For Paul, Jesus was not a prophet like an Old Testament prophet. Such great men were very human but inspired by the Holy Spirit to speak and act on God’s behalf. For Paul, Jesus was not an adopted son whom God had blessed and imbued with his own supernatural creative powers. For Paul, Jesus was God incarnate, no less. Jesus’ unchangeable nature was that of almighty God. The essence of his being was God. But in human form. Jesus was not an ‘arriviste’ - a spiritual ‘nouveau riche’ - a usurper of God’s authority. There have been strong characters in the history of Christianity who rose form humble origins and became great for a time. You all know about Rasputin the Russian monk who inveigled himself into the Romanov Court. He became influential but he was corrupt. Savanorola was a kind of John the Baptist figure in 15th century Florence. He lived from 1452 - 1498. He was a revivalist preacher against humanism and the Renaissance. He got involved in politics and seemed to have established a kind of Godly republic, a forerunner of Calvin’s Geneva. He preached against vice and frivolity and gambling and conspicuous consumption. He held ‘a bonfire of vanities’. He was charged with sedition, excommunicated and finally hanged and his body was burned. The Catholic judgement on him was : ‘In the beginning Savonarola was filled with zeal, piety, and self-sacrifice for the regeneration of religious life. He was led to offend against these virtues by his fanaticism, obstinacy, and disobedience’.
Jesus is the embodiment of grace and humility. He made himself nothing. The great 19th century Danish Christian prophet Soren Kierkegaard used to criticise comfortable cathedral going Christians in Copenhagen with the words ‘Our Lord Jesus was nothing - O remember this Christendom’. You would scarcely have recognised God in Jesus. Few did. It’s not something we are ready to expect or understand. We are uncomfortable with the transcendent, with God. We are offended by Christian piety. It testifies against our own compromises. Christianity is very different from Islam and from Judaism and from Hinduism and from Buddhism in this greatest respect. Islam maintains the distance between God and humanity. Judaism does so too. Buddhism is a means of rising towards passive spiritual enlightenment. Hinduism is the worship of many gods in the pattern of reincarnation. Christianity solely offers this message - that God the creator came to earth in human form in Jesus, largely unrecognised and finally rejected, tortured and crucified. It is the severest judgement against human nature of any comparable faith or philosophy. But - humanity having been judged - humanity is offered redemption, forgiveness and eternal life in the risen Jesus Christ returned to heaven.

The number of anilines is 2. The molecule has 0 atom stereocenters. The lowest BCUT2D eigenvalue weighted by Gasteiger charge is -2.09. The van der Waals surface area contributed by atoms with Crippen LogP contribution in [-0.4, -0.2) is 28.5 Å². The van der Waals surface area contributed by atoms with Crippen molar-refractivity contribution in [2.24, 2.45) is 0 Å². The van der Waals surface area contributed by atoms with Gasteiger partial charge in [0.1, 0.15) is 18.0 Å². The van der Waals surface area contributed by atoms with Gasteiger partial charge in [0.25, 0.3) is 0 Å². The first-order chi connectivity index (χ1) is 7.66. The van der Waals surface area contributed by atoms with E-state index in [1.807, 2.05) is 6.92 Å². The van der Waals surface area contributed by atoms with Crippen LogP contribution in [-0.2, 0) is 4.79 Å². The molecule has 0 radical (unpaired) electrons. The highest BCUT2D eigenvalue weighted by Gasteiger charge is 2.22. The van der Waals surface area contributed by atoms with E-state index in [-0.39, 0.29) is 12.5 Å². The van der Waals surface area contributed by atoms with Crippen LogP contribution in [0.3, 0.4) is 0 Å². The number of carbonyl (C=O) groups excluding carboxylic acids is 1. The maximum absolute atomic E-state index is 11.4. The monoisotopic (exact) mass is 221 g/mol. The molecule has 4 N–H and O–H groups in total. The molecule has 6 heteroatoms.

God has identified with us and our condition. As Hebrews 2:18 says “Because He (Jesus) himself suffered when he was tempted, he is able to help those who are being tempted”. Our existence is redeemed and no part of is cannot be saved because Jesus emptied himself to live among us. He washed the feet of his disciples before the last Supper. But that was only one aspect of his service to them and others throughout his ministry. Exorcising mentally ill people is no picnic. Dealing critically with erring followers is not easy. Taking the life of God to others is a most demanding vocation. A Roman whipping was an extreme form of torture and crucifixion was about as degrading and fiendishly painful a death as is possible for anyone on earth. On Calvary Jesus was nothing to this world of ours.